When my husband and I married we wanted "the whole package"- house, kids, fancy cars, twice yearly vacations to Disney World. Ah, life would be grand.
We were determined to work hard and set up our lives exactly the way we wanted them, so we could start living our dreams.
It wasn't long before my husband was working six days a week in order to build up overtime pay. On his day off, he'd be busy catching up on yard and house maintenance. He was
rarely relaxed or in a good mood. He simply couldn't afford the luxury of time to spend with our children or me.
It got to the point where the girls now had a paycheck for a father and I had a paycheck for a husband. It was as
though the girls and I were stranded on an island and my husband was on the mainland arranging for supplies to be air-dropped to us. This was not our dream life.
Nobody was happy and everybody was tense.
One day I forlornly recalled some of our best times together in college. Occasionally, on exceptionally beautiful days, my then fianc and I would impulsively skip classes and go to the beach or a park. We'd be so excited about our stolen freedom. I wanted those days back and I wanted our children to be a part of them.
I proposed that we take one day as a family, on a whim, and play hooky from our tightly scheduled lives - take time to "smell the roses."
My husband nixed the idea immediately.
Didn't I know how much money he would lose if he missed one day of work? Did I want to put his job in jeopardy? Did I want to promote truancy and teach our children to be irresponsible?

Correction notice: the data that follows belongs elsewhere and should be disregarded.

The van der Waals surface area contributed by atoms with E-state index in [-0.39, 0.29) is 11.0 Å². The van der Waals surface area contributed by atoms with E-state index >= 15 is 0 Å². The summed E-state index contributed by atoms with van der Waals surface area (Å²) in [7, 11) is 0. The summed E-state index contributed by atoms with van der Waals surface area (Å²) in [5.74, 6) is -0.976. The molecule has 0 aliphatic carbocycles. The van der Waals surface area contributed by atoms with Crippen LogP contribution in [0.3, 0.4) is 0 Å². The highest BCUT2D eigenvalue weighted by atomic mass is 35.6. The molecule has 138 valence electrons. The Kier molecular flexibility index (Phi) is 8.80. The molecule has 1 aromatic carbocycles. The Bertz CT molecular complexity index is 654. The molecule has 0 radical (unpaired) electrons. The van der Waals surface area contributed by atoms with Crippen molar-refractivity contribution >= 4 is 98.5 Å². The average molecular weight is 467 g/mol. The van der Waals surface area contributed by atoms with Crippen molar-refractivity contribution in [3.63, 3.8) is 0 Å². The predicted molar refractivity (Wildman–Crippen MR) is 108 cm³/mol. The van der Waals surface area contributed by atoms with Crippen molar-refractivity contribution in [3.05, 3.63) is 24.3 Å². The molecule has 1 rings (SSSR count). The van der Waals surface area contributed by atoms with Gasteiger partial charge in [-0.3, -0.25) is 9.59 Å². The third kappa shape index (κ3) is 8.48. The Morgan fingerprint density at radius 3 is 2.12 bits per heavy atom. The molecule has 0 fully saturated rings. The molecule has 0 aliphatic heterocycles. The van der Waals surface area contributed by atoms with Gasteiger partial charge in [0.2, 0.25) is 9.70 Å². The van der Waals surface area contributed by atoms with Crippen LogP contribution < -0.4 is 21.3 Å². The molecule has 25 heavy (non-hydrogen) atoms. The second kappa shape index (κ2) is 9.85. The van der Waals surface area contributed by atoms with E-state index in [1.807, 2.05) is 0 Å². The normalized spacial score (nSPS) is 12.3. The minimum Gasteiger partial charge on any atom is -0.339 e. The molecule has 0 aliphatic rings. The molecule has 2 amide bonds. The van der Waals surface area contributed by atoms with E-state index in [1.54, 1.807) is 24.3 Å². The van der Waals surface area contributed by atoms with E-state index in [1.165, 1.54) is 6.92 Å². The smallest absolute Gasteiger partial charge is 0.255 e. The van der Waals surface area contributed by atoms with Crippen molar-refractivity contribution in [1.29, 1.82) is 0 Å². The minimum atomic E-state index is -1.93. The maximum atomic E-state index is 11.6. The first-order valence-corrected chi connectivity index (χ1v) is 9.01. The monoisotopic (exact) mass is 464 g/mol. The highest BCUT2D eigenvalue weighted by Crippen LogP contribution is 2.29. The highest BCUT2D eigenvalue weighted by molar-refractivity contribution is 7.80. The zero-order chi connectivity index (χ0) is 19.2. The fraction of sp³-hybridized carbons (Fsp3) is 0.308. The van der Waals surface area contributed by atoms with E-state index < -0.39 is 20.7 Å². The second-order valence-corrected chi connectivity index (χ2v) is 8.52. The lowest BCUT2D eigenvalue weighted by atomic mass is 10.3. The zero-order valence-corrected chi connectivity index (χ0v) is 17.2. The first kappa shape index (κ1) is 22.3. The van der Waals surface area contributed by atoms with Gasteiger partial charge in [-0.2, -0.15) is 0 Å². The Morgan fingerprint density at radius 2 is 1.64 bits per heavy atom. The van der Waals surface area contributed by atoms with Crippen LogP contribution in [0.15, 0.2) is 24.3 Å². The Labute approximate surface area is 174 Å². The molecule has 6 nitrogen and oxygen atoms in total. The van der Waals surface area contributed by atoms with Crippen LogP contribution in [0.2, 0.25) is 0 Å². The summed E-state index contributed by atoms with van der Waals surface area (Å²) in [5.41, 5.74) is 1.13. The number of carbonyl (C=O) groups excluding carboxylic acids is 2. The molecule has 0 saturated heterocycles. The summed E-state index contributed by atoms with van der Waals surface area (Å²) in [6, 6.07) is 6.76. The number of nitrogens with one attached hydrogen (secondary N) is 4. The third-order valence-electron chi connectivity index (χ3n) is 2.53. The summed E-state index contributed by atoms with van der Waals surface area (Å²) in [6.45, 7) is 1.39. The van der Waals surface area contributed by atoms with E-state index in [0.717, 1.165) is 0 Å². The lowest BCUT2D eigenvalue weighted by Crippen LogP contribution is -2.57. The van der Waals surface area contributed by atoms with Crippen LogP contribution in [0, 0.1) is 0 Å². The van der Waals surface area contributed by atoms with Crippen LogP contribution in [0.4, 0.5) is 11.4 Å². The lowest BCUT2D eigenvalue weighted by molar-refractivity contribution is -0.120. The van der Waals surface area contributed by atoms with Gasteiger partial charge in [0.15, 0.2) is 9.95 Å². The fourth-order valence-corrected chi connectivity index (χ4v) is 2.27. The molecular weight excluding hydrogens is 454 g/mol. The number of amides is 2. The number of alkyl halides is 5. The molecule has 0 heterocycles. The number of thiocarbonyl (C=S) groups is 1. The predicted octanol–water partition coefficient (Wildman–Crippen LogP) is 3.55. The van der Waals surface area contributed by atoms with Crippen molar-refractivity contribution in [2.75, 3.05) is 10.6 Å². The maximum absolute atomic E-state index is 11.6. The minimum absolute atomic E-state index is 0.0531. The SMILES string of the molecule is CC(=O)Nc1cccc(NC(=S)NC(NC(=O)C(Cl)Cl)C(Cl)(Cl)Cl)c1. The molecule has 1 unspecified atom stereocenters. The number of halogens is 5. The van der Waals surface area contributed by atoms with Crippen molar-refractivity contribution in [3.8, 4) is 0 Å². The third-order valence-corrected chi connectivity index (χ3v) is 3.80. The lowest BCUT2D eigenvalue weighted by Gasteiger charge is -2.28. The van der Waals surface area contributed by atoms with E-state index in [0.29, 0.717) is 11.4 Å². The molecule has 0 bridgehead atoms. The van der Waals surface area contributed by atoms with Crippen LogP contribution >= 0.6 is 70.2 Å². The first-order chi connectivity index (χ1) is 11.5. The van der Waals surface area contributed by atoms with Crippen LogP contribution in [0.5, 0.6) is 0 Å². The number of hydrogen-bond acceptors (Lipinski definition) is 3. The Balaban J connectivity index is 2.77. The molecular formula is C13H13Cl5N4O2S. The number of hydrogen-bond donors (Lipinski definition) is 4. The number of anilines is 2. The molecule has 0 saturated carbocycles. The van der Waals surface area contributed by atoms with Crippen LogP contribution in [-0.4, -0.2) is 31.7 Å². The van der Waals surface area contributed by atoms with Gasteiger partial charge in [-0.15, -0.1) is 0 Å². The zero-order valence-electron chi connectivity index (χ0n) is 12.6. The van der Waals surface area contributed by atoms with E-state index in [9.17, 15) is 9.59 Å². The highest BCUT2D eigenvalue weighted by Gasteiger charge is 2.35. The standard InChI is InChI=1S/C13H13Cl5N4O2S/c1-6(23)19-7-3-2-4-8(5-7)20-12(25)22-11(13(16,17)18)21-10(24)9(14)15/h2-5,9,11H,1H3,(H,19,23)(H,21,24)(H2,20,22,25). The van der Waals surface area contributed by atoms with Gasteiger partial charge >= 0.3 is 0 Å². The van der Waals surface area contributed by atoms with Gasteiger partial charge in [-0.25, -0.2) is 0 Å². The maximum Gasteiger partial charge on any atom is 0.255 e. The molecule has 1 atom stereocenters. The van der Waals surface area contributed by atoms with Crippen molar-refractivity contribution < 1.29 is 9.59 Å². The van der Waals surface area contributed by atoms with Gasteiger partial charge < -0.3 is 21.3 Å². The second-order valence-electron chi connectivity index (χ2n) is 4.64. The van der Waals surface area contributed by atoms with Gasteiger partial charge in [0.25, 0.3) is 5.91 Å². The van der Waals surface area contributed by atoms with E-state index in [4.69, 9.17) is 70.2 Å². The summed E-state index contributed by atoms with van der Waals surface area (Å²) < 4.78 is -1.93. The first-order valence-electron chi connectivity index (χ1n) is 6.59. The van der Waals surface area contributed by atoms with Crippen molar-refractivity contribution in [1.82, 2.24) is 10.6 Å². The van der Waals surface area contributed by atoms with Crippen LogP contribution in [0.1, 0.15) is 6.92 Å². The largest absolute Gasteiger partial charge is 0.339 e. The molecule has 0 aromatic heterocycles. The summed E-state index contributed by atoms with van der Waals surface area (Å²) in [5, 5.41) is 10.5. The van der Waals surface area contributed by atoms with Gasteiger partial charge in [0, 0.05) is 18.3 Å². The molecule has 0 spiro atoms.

Yes, no, and no. But I would not be deterred.
We would live at least one day to its fullest before the girls were too old and too busy with their own lives. I didn't care about lost money, the memories would be priceless. The job would still be there the day after our adventure. Our children could easily make up one day of schoolwork.
This would teach our children that quality time together is what family is all about, even if we had to steal that time.
I can't say if it was my logic or determination, but my husband finally agreed. We explained our plan to the girls. Of course, they loved the idea. Daddy insisted he pick the day. We'd make no plans on how to spend it until the day arrived. The girls insisted on giving it a name. They decided on "Puffalumpagus Day."
The mood at home changed. The girls made lists of fun things to do when the day arrived. I woke up every morning looking forward to my husband's proclamation.
Finally, one morning my husband declared, "Today is Puffalumpagus Day." The girls squealed with delight, and so did I. We went on a picnic, then to a movie. The day was full of love, fun, and closeness. It changed the course of our lives.
It was so full of precious moments that we decided to have more Puffalumpagus Days, and to reevaluate our entire lifestyle. We made changes here, cutbacks there, eliminated some solo activities and added more family activities. We quickly took control of our lives rather than allowing our day-to-day lives to control us.
We've created many Puffalumpagus Days since then. In the early years of Puffalumpagus, we celebrated three or four times in a year.
Sometimes we'd spend the day at an amusement park or at a miniature golf course. Some days we'd go on a nature hike, or play board games, or just sit around sharing stories.
One time we spent the entire day in the kitchen making homemade pizza. We never ran out of ideas or fun.
Today, our family has a treasure chest full of memories, hearts full of love, and absolutely no regrets. And the roses, by the way, smell delightful.
Parents: To submit a first-person essay on your own parenting solutions, send an e-mail to firstname.lastname@example.org, or write to Parenting, The Christian Science Monitor, One Norway Street, Boston, MA 02115.